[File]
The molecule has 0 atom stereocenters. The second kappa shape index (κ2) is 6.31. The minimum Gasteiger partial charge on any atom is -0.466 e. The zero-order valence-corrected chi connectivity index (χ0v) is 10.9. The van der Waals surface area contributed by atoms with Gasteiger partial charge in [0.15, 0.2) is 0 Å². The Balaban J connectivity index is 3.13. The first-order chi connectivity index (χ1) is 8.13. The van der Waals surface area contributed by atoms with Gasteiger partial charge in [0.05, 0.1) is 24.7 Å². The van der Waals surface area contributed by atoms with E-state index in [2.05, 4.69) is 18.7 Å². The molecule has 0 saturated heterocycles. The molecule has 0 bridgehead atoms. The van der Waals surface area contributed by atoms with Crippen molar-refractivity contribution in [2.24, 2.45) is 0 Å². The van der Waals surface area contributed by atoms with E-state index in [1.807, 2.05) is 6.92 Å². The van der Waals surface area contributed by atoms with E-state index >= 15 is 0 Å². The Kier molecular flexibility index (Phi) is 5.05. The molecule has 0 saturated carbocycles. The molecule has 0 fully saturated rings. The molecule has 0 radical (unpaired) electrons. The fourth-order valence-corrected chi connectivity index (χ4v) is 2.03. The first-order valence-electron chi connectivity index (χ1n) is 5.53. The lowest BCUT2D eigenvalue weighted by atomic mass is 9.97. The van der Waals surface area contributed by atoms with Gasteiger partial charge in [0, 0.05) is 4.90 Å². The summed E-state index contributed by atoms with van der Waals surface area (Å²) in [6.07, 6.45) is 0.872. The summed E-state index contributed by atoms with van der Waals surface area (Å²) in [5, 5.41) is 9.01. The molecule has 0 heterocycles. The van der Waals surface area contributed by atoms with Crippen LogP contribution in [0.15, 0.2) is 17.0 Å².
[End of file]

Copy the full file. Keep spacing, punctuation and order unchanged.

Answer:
The molecule has 0 atom stereocenters. The second kappa shape index (κ2) is 6.31. The minimum Gasteiger partial charge on any atom is -0.466 e. The zero-order valence-corrected chi connectivity index (χ0v) is 10.9. The van der Waals surface area contributed by atoms with Gasteiger partial charge in [0.15, 0.2) is 0 Å². The Balaban J connectivity index is 3.13. The first-order chi connectivity index (χ1) is 8.13. The van der Waals surface area contributed by atoms with Gasteiger partial charge in [0.05, 0.1) is 24.7 Å². The van der Waals surface area contributed by atoms with E-state index in [2.05, 4.69) is 18.7 Å². The molecule has 0 saturated heterocycles. The molecule has 0 bridgehead atoms. The van der Waals surface area contributed by atoms with Crippen molar-refractivity contribution in [2.24, 2.45) is 0 Å². The van der Waals surface area contributed by atoms with E-state index in [1.807, 2.05) is 6.92 Å². The van der Waals surface area contributed by atoms with E-state index >= 15 is 0 Å². The Kier molecular flexibility index (Phi) is 5.05. The molecule has 0 saturated carbocycles. The molecule has 0 fully saturated rings. The molecule has 0 radical (unpaired) electrons. The fourth-order valence-corrected chi connectivity index (χ4v) is 2.03. The first-order valence-electron chi connectivity index (χ1n) is 5.53. The lowest BCUT2D eigenvalue weighted by atomic mass is 9.97. The van der Waals surface area contributed by atoms with Gasteiger partial charge in [0, 0.05) is 4.90 Å². The summed E-state index contributed by atoms with van der Waals surface area (Å²) in [6.07, 6.45) is 0.872. The summed E-state index contributed by atoms with van der Waals surface area (Å²) in [5, 5.41) is 9.01. The molecule has 0 heterocycles. The van der Waals surface area contributed by atoms with Crippen LogP contribution in [0.15, 0.2) is 17.0 Å².